« ÎnapoiContinuați »
Heet. No, 'faith young Troilus; doff thy harness,
youth; I am to-day i'the vein of chivalry: Let grow thy sinews 'till their knots be strong, 370 And tempt not yet the brushes of the war. Unarm thee, go; and doubt thou not, brave boy, l'll stand, to-day, for thee, and me, and Troy.
Troi. Brother, you have a vice of mercy in you, Which better fits a lion, than a man. Hect. What vice is that, good Troilus ? chide me
for it. Troi. When many times the captive Grecians fall, Even in the fan and wind of your fair sword, You bid them rise, and live, Heet. O, 'tis fair play.
Troi. For the love of all the gods,
Heat. «Fie, savage, fie!
Nor you, my brother, with your true sword drawn,
Re-enter CASSANDRA, with PRIAM.
Hect. Æneas is a-field;
Priam. But thou shalt not go.
Hect. I must not break my faith.
you do here forbid me, royal Priam.
420 Heft. Andronache, I am offended with you. Upon the love you bear me, get you in.
Troi. This foolish, dreaming, superstitious girl Makes all these bodements.
Cas. O farewel, dear Hector!
430 Like witless anticks, one another meet, And all.cry-Hector! Hector's dead ! O Hector !
leave : Thou dost thyself and all our Troy deceive. [Exit. : He&. You are amaz'd, my liege, at her exclaim : Go in, and cheer the town: we'll forth, and fight; Do deeds worth praise, and tell you them at night.
Priam. Farewel : The gods with safety stand about thee!
[Exit PRIAM. Alarums. Troi. They are at it; hark! Proud Diomed, be.
lieve, I come to lose my arm, or win my sleeve.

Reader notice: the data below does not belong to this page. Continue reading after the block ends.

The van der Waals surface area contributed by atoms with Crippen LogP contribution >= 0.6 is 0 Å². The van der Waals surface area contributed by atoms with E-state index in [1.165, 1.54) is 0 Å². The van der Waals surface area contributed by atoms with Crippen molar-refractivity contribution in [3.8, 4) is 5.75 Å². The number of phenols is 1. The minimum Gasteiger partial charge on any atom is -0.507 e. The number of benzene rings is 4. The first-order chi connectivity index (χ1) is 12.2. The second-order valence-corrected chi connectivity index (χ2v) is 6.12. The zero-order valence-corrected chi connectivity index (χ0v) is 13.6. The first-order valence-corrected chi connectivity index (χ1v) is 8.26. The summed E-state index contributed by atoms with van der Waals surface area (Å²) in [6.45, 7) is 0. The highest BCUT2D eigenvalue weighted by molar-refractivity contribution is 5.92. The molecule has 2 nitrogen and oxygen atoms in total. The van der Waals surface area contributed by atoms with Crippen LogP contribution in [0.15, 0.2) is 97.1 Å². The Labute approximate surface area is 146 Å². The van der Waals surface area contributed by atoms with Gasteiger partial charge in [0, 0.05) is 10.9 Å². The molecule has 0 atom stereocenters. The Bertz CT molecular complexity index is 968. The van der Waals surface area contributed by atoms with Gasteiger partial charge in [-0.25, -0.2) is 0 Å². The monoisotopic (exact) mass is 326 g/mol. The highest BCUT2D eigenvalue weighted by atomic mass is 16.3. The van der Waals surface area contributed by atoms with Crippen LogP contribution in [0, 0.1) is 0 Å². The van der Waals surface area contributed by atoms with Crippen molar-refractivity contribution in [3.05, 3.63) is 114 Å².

Pan. Do you hear, my lord ? do you hear?
Pan. A whoreson phthisick, a whoreson rascally phthisick so troubles me, and the foolish fortune of this girl ; and what one thing, what another, that I shall leave you one o' these days : And I have a rheum in mine eyes too; and such an ach in my bones, that, unless a man were curst, I cannot tell what to think on't.-What says she there?
453 Troi. Words, words, mere words, no matter from the heart;
[Tearing the Letter. The effect doth operate another way.-Go, wind, to wind, there turn and change to
Troi. Hence, broker lacquey!—ignomy and shame Pursue thy life, and live aye with thy name ! 461
Between Troy and the Camp. [ Alarum.]
Ther. Now they are clapper-clawing one another; I'll go
That dissembling abominable varlet, Diomed, has got that same scurvy doting foolish young knave's sleeve of Troy, there, in his helm : I would fain see them meet ; that that same young
Trojan ass, that loves the whore there, might send that Greekish whore-masterly villain, with the sleeve, back to the dissembling luxurious drab; of a sleeveless errand. O'the other side, The policy of those crafty swearing rascals,-that stale old mouse-eaten dry cheese, Nestor; and that same dog-fox, Ulysses,— is not prov'd worth a black-berry:~They set me up, in policy, that mungrel cur, Ajax, against that dog of as bad a kind, Achilles : and now is the cur Ajax prouder than the cur Achilles, and will not arm today; whereupon the Grecians begin to proclaim barbarism, and policy grows into an ill opinion. Soft! here comes sleeve, and i'other.
Enter DIOMED, and TROILUS. Troi. Fly not ; for, shouldst thou take the river Styx, I would swim after.
481 Dio. Thou dost mis-call retire : I do not fly ; but advantageous care Withdrew me from the odds of multitude : Have at thee!
[They go off fighting. Ther. Hold thy whore, Grecian !--now for thy whore, Trojan!now the sleeve, now the sleeve !
Hect. What art thou, Greek ? art thou for Hector's
match Art thou of blood, and honour?
Ther. No, no:--I am a rascal ; a scurvy railing knave; a very filthy rogue.